Back from Kenya – a short account

Monika Sypniewska and Dawid Adamkiewicz, students of medicine at NCU Collegium Medicum, went to Kenya as volunteers for the project entitled „Treatment with Mission”. They spent nearly six weeks teaching courses for medical personnel in one of the mission hospitals.

FOTO 2Imagine a hospital with 200 beds and over 300 patients. Since medical care is not denied to anyone, some of the patients are forced to share their beds with others. And there are only five doctors on duty to treat them.

A few words about medical equipment and instruments. We are used to seeing everything organised neatly in a treatment room – all the medications and dressings are described, sorted and nicely shelved. What if there is no treatment room at all, and you need to spend even half an hour trying to find a thermometer or a blood pressure monitor left somewhere in any of the hospital units? If you want to perform CPR in the men’s ward, you need to fetch the oxygen tank from another hospital building. If you want to perform an x-ray scan, there’s a barely breathing apparatus from 1964. Can you imagine an internal medicine unit functioning without ECG equipment or a specialist able to interpret its readings?

Unfortunately, this is not just imagination, but the sad reality of mission hospitals in Kenya. Two students of medicine at NCU Collegium Medicum had an opportunity to do volunteer work in one of them – the Consolata Mission Hospital Kyeni, located at the foot of the second highest mountain in Africa, Mount Kenya.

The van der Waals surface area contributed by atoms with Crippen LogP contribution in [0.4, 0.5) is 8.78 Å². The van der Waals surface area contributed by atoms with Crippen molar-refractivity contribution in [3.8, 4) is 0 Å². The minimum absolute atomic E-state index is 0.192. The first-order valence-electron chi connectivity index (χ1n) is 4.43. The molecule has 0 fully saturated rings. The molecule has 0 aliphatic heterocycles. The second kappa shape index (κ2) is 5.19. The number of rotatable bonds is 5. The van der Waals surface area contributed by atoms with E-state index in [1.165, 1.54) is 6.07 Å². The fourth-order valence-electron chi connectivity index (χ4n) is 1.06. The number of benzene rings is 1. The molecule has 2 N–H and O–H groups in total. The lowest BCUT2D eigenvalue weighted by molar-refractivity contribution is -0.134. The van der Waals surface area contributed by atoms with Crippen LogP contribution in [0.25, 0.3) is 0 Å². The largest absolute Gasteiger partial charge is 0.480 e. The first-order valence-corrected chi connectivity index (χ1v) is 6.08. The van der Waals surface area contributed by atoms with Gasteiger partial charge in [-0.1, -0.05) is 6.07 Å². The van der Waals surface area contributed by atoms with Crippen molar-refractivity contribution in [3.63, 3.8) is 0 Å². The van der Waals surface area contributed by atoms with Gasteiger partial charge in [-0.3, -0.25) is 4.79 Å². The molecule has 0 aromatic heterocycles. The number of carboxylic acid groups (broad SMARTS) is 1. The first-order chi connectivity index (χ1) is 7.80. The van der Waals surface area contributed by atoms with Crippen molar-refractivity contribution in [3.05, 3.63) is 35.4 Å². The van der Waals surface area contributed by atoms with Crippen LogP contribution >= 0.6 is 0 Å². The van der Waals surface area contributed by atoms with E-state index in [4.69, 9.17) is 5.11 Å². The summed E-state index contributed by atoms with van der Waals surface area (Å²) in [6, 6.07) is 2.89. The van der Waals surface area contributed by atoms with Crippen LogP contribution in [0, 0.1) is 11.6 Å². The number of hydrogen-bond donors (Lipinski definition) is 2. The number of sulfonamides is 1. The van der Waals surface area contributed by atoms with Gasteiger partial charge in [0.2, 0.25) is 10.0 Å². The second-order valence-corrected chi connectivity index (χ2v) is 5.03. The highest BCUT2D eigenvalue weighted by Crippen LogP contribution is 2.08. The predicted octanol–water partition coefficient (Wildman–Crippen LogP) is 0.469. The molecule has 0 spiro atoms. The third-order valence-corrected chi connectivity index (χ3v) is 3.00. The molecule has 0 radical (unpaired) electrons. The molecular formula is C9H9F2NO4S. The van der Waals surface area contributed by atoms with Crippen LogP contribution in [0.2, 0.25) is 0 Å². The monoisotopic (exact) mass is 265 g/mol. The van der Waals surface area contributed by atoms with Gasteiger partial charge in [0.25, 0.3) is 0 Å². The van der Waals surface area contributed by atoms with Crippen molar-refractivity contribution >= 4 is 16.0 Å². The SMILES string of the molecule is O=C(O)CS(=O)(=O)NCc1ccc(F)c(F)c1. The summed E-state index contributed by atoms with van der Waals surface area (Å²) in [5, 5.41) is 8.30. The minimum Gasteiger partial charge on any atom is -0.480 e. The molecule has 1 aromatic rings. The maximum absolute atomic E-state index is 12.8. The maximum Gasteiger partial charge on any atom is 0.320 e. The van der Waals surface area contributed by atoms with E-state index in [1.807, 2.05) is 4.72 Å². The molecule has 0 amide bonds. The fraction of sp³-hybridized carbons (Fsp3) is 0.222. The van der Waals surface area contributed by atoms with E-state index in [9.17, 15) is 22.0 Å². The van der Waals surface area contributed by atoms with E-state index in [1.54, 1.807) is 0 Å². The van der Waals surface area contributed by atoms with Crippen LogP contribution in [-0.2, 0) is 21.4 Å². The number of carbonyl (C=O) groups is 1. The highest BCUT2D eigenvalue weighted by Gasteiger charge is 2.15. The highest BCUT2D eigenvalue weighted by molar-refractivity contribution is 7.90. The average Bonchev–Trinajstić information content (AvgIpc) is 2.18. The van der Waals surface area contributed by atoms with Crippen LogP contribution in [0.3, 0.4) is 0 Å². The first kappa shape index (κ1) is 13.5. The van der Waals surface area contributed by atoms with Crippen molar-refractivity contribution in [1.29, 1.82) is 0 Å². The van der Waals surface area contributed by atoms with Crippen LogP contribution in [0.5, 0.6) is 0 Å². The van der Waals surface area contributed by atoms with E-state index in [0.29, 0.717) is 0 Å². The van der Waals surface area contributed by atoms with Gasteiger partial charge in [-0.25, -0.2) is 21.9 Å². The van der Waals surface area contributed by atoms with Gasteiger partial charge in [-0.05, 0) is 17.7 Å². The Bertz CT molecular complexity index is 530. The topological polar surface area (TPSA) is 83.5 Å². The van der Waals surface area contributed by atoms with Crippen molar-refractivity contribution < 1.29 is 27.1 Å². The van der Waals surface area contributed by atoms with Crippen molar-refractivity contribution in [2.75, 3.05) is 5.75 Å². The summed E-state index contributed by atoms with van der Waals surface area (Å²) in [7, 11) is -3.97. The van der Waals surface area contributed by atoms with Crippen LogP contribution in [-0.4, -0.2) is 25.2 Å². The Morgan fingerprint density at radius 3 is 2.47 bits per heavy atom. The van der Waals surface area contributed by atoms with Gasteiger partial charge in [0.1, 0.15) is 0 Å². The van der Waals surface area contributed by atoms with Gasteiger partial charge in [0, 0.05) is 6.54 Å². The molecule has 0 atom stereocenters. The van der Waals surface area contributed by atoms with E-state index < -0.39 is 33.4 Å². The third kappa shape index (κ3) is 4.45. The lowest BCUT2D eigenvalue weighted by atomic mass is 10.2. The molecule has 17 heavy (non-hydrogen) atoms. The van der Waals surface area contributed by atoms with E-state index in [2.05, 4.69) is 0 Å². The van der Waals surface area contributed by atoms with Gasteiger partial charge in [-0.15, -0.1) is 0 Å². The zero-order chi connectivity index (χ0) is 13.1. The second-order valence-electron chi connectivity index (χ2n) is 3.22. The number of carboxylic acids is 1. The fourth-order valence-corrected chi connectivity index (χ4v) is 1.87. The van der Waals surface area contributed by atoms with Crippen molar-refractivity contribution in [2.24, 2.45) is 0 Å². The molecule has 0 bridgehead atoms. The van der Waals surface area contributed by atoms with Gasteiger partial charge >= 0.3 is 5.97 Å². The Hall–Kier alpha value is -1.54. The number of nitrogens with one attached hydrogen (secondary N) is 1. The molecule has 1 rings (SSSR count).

Monika Sypniewska and Dawid Adamkiewicz, fifth-year students of medicine at NCU Collegium Medicum, went to Kenya as volunteers for the project entitled „Treatment with Mission”. Monika and Dawid, together with four students and one doctor from Poznań, have been assigned to section „How KenYa help You?". They spent nearly six weeks teaching courses for medical personnel in such areas as basics and advanced life support, fluid therapy, FAST ultrasound examination and operating cardiomonitors, ventilators and defibrillators.

A great success of the mission was putting together the Emergency Team – surprisingly, something completely new to the hospital – which would be ready to act in life-threatening emergencies. Another achievement was establishing a small emergency care unit with the use of equipment brought by the students to Kenya. It is now the first unit in the history of the hospital where doctors can conveniently monitor the vital signs of their patients and perform advanced CPR in case of cardiac arrest.FOTO 3

It is no feat to bring something to Africa. The challenge is to present it to others and show them how to use it. Such was the case with a portable ventilator brought by students from Poznań. It is difficult to describe the pure joy of a Kenyan anaesthetist working in an operating room, who was familiar with all modes of ventilation and knew all the important parameters by heart, but could not make use of that knowledge because there was no appropriate equipment. This has fortunately changed.

Monika and Dawid are two out of over 40 students who spent (or are still spending) their holidays helping hospitals all over Kenya. It is both a mission and a personal adventure. After all, working in a hospital is not only about procedures, equipment and facilities, but – most importantly – about thankful and good-hearted patients in need of help. And Kenya itself, though sometimes unpredictable and dangerous, provides unforgettable experiences.

Was the mission successful? One morning, nurses working at the hospital said that they had managed to save the lives of two newborns, because Wazungu (white people) had showed them how to correctly resuscitate babies. This seems like a good answer to the question.

Human life is the greatest value. Even though the mentality of Africans is so strikingly different from ours, this particular belief is something that we all have in common.

FOTO 4Monika and Dawid have already returned to Poland, hoping that „Treatment with Mission” could contribute to more such happy endings.

Here’s a few more photos >>